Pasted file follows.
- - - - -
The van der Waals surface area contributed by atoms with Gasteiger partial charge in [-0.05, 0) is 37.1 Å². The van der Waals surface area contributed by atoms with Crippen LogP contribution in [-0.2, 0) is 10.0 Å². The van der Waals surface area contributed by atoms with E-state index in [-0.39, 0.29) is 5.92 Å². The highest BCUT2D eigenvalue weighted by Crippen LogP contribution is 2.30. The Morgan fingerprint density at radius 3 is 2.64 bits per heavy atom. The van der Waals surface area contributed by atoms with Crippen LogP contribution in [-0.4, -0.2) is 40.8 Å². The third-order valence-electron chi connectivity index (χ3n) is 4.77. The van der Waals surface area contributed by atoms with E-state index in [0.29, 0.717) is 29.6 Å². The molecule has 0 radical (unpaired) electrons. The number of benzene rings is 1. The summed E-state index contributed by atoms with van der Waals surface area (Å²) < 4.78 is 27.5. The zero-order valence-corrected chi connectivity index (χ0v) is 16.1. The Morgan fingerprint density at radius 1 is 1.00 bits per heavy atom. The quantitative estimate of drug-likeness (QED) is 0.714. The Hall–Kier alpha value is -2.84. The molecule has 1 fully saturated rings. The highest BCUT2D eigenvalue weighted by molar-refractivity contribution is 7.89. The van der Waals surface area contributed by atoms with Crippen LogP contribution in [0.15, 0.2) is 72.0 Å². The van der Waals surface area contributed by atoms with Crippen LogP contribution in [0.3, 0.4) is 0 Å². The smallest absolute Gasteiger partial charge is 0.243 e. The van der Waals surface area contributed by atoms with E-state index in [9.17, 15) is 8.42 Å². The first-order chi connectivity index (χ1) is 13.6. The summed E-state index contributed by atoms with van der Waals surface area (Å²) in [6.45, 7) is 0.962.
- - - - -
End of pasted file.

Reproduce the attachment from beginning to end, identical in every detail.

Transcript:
The van der Waals surface area contributed by atoms with Gasteiger partial charge in [-0.05, 0) is 37.1 Å². The van der Waals surface area contributed by atoms with Crippen LogP contribution in [-0.2, 0) is 10.0 Å². The van der Waals surface area contributed by atoms with E-state index in [-0.39, 0.29) is 5.92 Å². The highest BCUT2D eigenvalue weighted by Crippen LogP contribution is 2.30. The Morgan fingerprint density at radius 3 is 2.64 bits per heavy atom. The van der Waals surface area contributed by atoms with Crippen LogP contribution in [-0.4, -0.2) is 40.8 Å². The third-order valence-electron chi connectivity index (χ3n) is 4.77. The van der Waals surface area contributed by atoms with E-state index in [0.29, 0.717) is 29.6 Å². The molecule has 0 radical (unpaired) electrons. The number of benzene rings is 1. The summed E-state index contributed by atoms with van der Waals surface area (Å²) < 4.78 is 27.5. The zero-order valence-corrected chi connectivity index (χ0v) is 16.1. The Morgan fingerprint density at radius 1 is 1.00 bits per heavy atom. The quantitative estimate of drug-likeness (QED) is 0.714. The Hall–Kier alpha value is -2.84. The molecule has 1 fully saturated rings. The highest BCUT2D eigenvalue weighted by molar-refractivity contribution is 7.89. The van der Waals surface area contributed by atoms with Crippen LogP contribution in [0.15, 0.2) is 72.0 Å². The van der Waals surface area contributed by atoms with Crippen LogP contribution in [0.3, 0.4) is 0 Å². The smallest absolute Gasteiger partial charge is 0.243 e. The van der Waals surface area contributed by atoms with E-state index in [9.17, 15) is 8.42 Å². The first-order chi connectivity index (χ1) is 13.6. The summed E-state index contributed by atoms with van der Waals surface area (Å²) in [6.45, 7) is 0.962.